Australia is one of the least densely-populated nations in the world, with our cities and architecture being designed accordingly. But what will happen when our population inevitably grows?

Defining population density

Population density is defined as the number of people living in a unit of area (eg. The number of people per square kilometre). The population density formula is simply: population ÷ area.

Australia’s population density

As of 2019, Australia has an estimated population of 25.09 million. According to the latest UN data, Australia has a population density of 3.22 people/sq km. This puts Australia at 228th in the world in terms of population density, sitting between Iceland and Namibia.

Australia’s population density by state and territory

Among the states and territories, the Australian Capital Territory has the highest population density at 171 people/sq km, followed by Victoria (27), NSW (9.7) and Tasmania (7.6). The remaining states and territories have population densities below the Australian figure, with the Northern Territory having the lowest population density at just 0.2 people/sq km.

Population density by country

The most densely populated countries include Monaco (26,105.37 people/sq km) and China, Macao SAR (21,151.10), while the least densely populated country is Greenland (0.14).

The world’s most dense cities

Monaco and China may be the world’s most densely populated countries, but the cities with the highest population density include Dhaka, Bangladesh (44,500 people/sq km), Mumbai, India (31,700 people/sq km) and Medellin, Colombia (19,700 people/sq km).

Population density and architecture

When the population becomes more dense, this tends to impact architecture in that there is an influx of apartments and high-rise buildings as well as a lack of green space. Stress is also placed on transport and other infrastructure which needs to be developed quickly to serve these growing cities.

This can sometimes result in building defects, as has been seen a number of times in China for example, which is a very densely-populated nation. Australia is not immune to these problems and it is important that we plan appropriately for development before the population expands.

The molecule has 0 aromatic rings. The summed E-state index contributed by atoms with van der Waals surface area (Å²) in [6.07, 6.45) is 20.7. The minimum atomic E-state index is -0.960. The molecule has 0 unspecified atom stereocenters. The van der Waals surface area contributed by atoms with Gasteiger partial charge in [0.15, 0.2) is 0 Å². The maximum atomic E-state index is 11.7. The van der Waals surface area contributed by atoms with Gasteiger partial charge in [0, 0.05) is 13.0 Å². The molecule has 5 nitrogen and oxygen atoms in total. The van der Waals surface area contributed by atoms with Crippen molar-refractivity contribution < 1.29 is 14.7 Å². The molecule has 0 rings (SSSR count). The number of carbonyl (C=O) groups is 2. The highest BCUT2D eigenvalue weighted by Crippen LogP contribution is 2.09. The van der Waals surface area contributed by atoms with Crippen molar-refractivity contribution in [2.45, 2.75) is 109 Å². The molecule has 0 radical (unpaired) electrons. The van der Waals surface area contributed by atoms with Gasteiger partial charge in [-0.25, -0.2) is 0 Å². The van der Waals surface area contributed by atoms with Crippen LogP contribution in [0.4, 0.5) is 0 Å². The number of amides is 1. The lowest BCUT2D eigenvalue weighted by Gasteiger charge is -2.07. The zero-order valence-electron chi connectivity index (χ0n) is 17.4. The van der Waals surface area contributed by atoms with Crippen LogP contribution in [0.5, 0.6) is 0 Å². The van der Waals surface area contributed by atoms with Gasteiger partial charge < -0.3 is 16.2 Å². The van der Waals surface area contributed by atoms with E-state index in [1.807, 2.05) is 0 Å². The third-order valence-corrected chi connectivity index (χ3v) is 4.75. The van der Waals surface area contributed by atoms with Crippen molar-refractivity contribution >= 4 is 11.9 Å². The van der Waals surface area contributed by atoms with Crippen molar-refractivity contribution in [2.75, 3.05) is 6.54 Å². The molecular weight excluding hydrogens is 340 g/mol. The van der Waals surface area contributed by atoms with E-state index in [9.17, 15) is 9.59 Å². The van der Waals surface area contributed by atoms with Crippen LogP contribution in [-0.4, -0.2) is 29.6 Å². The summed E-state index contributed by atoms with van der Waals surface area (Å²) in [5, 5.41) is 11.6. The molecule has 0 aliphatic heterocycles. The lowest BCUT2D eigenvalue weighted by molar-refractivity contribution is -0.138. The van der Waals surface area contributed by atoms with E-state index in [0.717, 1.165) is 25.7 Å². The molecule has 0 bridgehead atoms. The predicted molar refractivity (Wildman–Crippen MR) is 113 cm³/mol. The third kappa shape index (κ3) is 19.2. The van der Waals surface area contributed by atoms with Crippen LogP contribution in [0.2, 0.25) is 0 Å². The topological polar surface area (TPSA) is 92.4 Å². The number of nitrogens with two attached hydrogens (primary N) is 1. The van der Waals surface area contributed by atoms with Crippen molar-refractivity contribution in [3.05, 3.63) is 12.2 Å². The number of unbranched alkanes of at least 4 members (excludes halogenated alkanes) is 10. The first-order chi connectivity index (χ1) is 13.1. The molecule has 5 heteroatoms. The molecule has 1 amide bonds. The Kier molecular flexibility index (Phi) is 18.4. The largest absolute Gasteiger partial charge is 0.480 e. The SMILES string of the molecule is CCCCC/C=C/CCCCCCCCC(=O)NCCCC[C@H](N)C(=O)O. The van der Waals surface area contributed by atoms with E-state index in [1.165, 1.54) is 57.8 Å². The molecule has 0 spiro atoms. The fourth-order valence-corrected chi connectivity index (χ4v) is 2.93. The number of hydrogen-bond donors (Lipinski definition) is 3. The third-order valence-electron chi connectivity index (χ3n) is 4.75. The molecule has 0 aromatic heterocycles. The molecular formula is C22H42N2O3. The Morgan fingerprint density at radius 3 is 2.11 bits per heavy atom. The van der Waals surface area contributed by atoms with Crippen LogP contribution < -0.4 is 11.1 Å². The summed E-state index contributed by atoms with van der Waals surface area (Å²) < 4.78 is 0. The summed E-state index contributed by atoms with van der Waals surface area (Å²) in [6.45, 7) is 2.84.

One of the issues we are starting to deal with is housing. With more and more people clustering around big cities, there is an increasing number of families living in apartment dwellings. The problem with this is that many of our new apartment dwellings are geared towards investors and luxury buyers and there is a lack of affordable medium-density housing. Countries like Sweden are a good example of how apartments can be family-friendly, with most apartment buildings being built on the “human scale” of three to five storeys.  

It is also important that we preserve our green space and create places for communities to gather, as a way to reduce the social isolation that can be prevalent in big cities, and to promote health and activity among residents. Parks and playgrounds are also crucial spaces for children to play, grow and develop.

Finally, while this is currently not common in Australia, as the population grows we will need to consider the flexibility of private and semi-private property. Spaces such as schools could easily be opened up to the community after hours for a wide range of activities, like the pioneering South Melbourne Primary School.

 

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